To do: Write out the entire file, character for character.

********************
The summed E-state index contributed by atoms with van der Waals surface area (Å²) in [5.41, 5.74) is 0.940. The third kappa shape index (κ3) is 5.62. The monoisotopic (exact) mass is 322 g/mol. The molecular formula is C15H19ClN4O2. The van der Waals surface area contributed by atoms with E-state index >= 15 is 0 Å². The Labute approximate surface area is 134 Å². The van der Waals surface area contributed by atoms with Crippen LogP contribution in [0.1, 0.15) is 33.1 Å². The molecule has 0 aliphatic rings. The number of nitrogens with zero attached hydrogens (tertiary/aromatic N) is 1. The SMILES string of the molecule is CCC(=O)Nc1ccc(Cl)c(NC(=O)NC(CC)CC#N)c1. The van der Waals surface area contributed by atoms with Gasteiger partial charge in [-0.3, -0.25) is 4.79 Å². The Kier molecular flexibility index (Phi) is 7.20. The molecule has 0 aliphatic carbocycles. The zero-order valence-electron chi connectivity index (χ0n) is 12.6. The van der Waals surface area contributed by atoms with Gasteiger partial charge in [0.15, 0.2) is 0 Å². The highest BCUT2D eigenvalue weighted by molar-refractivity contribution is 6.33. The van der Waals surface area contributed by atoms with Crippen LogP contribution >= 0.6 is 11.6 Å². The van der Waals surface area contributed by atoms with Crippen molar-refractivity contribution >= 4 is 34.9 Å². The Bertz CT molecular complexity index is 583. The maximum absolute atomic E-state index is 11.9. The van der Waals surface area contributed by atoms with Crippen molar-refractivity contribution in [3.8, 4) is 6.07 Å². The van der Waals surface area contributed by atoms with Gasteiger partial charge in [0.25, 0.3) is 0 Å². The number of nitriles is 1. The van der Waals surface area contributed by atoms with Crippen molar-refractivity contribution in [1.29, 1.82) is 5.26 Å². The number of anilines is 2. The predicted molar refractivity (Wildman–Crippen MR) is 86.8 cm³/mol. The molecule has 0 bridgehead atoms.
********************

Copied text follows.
The summed E-state index contributed by atoms with van der Waals surface area (Å²) in [5.41, 5.74) is 0.940. The third kappa shape index (κ3) is 5.62. The monoisotopic (exact) mass is 322 g/mol. The molecular formula is C15H19ClN4O2. The van der Waals surface area contributed by atoms with E-state index >= 15 is 0 Å². The Labute approximate surface area is 134 Å². The van der Waals surface area contributed by atoms with Crippen LogP contribution in [0.1, 0.15) is 33.1 Å². The molecule has 0 aliphatic rings. The number of nitrogens with zero attached hydrogens (tertiary/aromatic N) is 1. The SMILES string of the molecule is CCC(=O)Nc1ccc(Cl)c(NC(=O)NC(CC)CC#N)c1. The van der Waals surface area contributed by atoms with Gasteiger partial charge in [-0.3, -0.25) is 4.79 Å². The Kier molecular flexibility index (Phi) is 7.20. The molecule has 0 aliphatic carbocycles. The zero-order valence-electron chi connectivity index (χ0n) is 12.6. The van der Waals surface area contributed by atoms with Gasteiger partial charge in [0.15, 0.2) is 0 Å². The highest BCUT2D eigenvalue weighted by molar-refractivity contribution is 6.33. The van der Waals surface area contributed by atoms with Crippen LogP contribution >= 0.6 is 11.6 Å². The van der Waals surface area contributed by atoms with Crippen molar-refractivity contribution >= 4 is 34.9 Å². The Bertz CT molecular complexity index is 583. The maximum absolute atomic E-state index is 11.9. The van der Waals surface area contributed by atoms with Crippen molar-refractivity contribution in [3.8, 4) is 6.07 Å². The van der Waals surface area contributed by atoms with Gasteiger partial charge in [0.25, 0.3) is 0 Å². The number of nitriles is 1. The van der Waals surface area contributed by atoms with Crippen molar-refractivity contribution in [1.29, 1.82) is 5.26 Å². The number of anilines is 2. The predicted molar refractivity (Wildman–Crippen MR) is 86.8 cm³/mol. The molecule has 0 bridgehead atoms.